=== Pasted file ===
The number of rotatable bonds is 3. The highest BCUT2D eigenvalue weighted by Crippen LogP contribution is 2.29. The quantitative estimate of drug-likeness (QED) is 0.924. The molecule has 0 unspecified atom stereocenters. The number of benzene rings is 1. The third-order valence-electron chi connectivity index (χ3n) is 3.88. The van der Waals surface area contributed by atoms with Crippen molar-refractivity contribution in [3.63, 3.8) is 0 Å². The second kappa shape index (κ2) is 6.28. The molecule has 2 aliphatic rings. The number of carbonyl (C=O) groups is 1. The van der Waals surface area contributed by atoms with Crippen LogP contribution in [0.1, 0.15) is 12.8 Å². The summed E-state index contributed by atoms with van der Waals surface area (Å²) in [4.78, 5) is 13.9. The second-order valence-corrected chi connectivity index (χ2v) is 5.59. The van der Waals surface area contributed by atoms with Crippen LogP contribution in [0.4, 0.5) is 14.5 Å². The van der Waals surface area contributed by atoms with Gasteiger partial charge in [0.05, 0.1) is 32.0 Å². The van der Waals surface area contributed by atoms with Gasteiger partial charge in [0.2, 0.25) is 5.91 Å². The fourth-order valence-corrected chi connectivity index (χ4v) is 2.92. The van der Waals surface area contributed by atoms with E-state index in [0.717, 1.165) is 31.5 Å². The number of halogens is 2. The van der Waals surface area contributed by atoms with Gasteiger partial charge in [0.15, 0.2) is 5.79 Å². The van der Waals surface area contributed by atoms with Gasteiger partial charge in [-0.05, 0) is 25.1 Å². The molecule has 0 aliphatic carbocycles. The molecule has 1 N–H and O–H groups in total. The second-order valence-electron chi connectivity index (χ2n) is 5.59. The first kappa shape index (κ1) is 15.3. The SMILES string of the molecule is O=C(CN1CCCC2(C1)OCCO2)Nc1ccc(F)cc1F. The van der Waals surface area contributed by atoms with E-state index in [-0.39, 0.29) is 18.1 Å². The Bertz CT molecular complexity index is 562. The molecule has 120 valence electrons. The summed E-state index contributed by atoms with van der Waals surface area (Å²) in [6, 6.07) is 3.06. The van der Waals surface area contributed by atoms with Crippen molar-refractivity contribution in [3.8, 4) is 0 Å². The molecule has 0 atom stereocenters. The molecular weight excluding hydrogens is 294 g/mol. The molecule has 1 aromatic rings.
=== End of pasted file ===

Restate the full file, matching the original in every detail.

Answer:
The number of rotatable bonds is 3. The highest BCUT2D eigenvalue weighted by Crippen LogP contribution is 2.29. The quantitative estimate of drug-likeness (QED) is 0.924. The molecule has 0 unspecified atom stereocenters. The number of benzene rings is 1. The third-order valence-electron chi connectivity index (χ3n) is 3.88. The van der Waals surface area contributed by atoms with Crippen molar-refractivity contribution in [3.63, 3.8) is 0 Å². The second kappa shape index (κ2) is 6.28. The molecule has 2 aliphatic rings. The number of carbonyl (C=O) groups is 1. The van der Waals surface area contributed by atoms with Crippen LogP contribution in [0.1, 0.15) is 12.8 Å². The summed E-state index contributed by atoms with van der Waals surface area (Å²) in [4.78, 5) is 13.9. The second-order valence-corrected chi connectivity index (χ2v) is 5.59. The van der Waals surface area contributed by atoms with Crippen LogP contribution in [0.4, 0.5) is 14.5 Å². The van der Waals surface area contributed by atoms with Gasteiger partial charge in [0.05, 0.1) is 32.0 Å². The van der Waals surface area contributed by atoms with Gasteiger partial charge in [0.2, 0.25) is 5.91 Å². The fourth-order valence-corrected chi connectivity index (χ4v) is 2.92. The van der Waals surface area contributed by atoms with E-state index in [0.717, 1.165) is 31.5 Å². The number of halogens is 2. The van der Waals surface area contributed by atoms with Gasteiger partial charge in [0.15, 0.2) is 5.79 Å². The van der Waals surface area contributed by atoms with Gasteiger partial charge in [-0.05, 0) is 25.1 Å². The molecule has 0 aliphatic carbocycles. The molecule has 1 N–H and O–H groups in total. The second-order valence-electron chi connectivity index (χ2n) is 5.59. The first kappa shape index (κ1) is 15.3. The SMILES string of the molecule is O=C(CN1CCCC2(C1)OCCO2)Nc1ccc(F)cc1F. The van der Waals surface area contributed by atoms with E-state index in [-0.39, 0.29) is 18.1 Å². The Bertz CT molecular complexity index is 562. The molecule has 120 valence electrons. The summed E-state index contributed by atoms with van der Waals surface area (Å²) in [6, 6.07) is 3.06. The van der Waals surface area contributed by atoms with Crippen molar-refractivity contribution in [3.8, 4) is 0 Å². The molecule has 0 atom stereocenters. The molecular weight excluding hydrogens is 294 g/mol. The molecule has 1 aromatic rings.